A Labor of Love: An Inside Look at Whelping


Breeder Connie and her puppies enjoy the nice weather outside. [Pictured: Yellow Lab mom dog sits with her puppies while they nurse.]

At Southeastern Guide Dogs, we deliver over 250 puppies each year, so our whelping team stays busy. Under the guidance of staff veterinarians Dr. Sharon Pindar and Dr. Kevin Conrad, this caring and well-trained team is always ready to help our future superheroes arrive and be with our moms at every step. Staffed 24 hours a day, seven days a week, the whelping team is prepared and ready.

Our moms-to-be are part of our breeder program and live with volunteer host families in private homes until about a week before their due dates. At this time, they return to campus and are checked in to a private whelping room inside our Whelping and Neonatal Care Wing in our Puppy Academy. These rooms provide a comfortable and sterile environment where our moms deliver their puppies.


One of Connie’s puppies at just one week old. Puppies start getting handled and loved by staff starting at birth. [Pictured: Newborn puppy with its eyes closed and tongue sticking out is held by hands.]

When she arrives, each mom receives a full physical exam and an X-ray to determine a “puppy count.” As the due date approaches, the team uses ultrasound to check the pups’ fetal heart rates, and bloodwork helps forecast and fine-tune an expected delivery date. At the first signs of labor, a team member stays in the room with mom at all times until after the delivery. Mother Nature often needs no assistance, but we are always there to give her a reassuring paw.

The average whelp takes about six hours, depending on the number of pups in the litter. If any issues occur, our veterinarians are a phone call away. If the need arises for a caesarean section, the procedure takes place here on campus in our state-of-the-art veterinary center.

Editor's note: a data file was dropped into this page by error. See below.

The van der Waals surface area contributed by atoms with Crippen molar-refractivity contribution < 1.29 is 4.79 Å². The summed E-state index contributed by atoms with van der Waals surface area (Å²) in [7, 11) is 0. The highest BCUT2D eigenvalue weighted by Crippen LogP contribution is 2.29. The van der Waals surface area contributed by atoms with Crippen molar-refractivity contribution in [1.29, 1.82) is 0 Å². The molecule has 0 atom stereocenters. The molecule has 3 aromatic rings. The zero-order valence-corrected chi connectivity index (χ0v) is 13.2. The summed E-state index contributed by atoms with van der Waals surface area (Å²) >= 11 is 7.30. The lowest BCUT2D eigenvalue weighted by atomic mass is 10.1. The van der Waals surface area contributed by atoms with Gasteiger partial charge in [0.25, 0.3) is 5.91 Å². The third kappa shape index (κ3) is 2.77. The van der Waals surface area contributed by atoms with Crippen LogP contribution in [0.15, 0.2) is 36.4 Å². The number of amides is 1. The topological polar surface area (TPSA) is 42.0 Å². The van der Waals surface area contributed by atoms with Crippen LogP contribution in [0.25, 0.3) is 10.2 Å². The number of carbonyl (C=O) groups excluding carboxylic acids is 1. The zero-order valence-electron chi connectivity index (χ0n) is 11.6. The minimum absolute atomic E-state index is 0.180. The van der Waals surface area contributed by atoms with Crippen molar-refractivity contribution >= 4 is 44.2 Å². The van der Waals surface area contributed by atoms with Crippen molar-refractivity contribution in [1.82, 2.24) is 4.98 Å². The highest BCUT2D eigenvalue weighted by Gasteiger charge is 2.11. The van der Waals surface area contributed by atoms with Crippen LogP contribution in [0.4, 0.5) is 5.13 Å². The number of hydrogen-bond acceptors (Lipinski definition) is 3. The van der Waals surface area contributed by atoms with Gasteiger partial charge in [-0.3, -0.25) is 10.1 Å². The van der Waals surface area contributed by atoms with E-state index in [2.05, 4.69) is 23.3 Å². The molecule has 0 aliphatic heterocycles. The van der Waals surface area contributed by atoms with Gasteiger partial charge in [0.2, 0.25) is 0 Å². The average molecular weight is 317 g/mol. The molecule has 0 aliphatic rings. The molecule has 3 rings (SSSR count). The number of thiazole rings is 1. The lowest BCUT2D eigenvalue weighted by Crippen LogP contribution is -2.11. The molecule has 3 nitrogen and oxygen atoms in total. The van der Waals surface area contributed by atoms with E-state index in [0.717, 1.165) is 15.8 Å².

When the puppies are born, the whelper weighs each baby and ties on a tiny colored ribbon, with each color representing the birth order and used for future identification. Each pup is given time to meet their mom and nurse, and then they are placed in an incubator to keep warm while mom is busy giving birth to their brothers and sisters.

After whelping, mom and pups are monitored closely as the veterinary and whelping teams make sure that everyone is healthy. The puppies are weighed two to three times per day for the first week to ensure everyone is thriving. While pups are fully weaned at six weeks, they remain with mom for nurture until seven weeks.

Meanwhile, mom’s host family is encouraged to visit throughout the process so moms don’t get homesick. When pups are seven weeks old, the family takes mom home again. By this time, puppies are well into their puppy preschool education program and mom is ready for her home routine again.

Laying a strong foundation for our future superheroes may seem like a big job, but it’s a labor of love!

Posted on October 3, 2017 | Category: Blog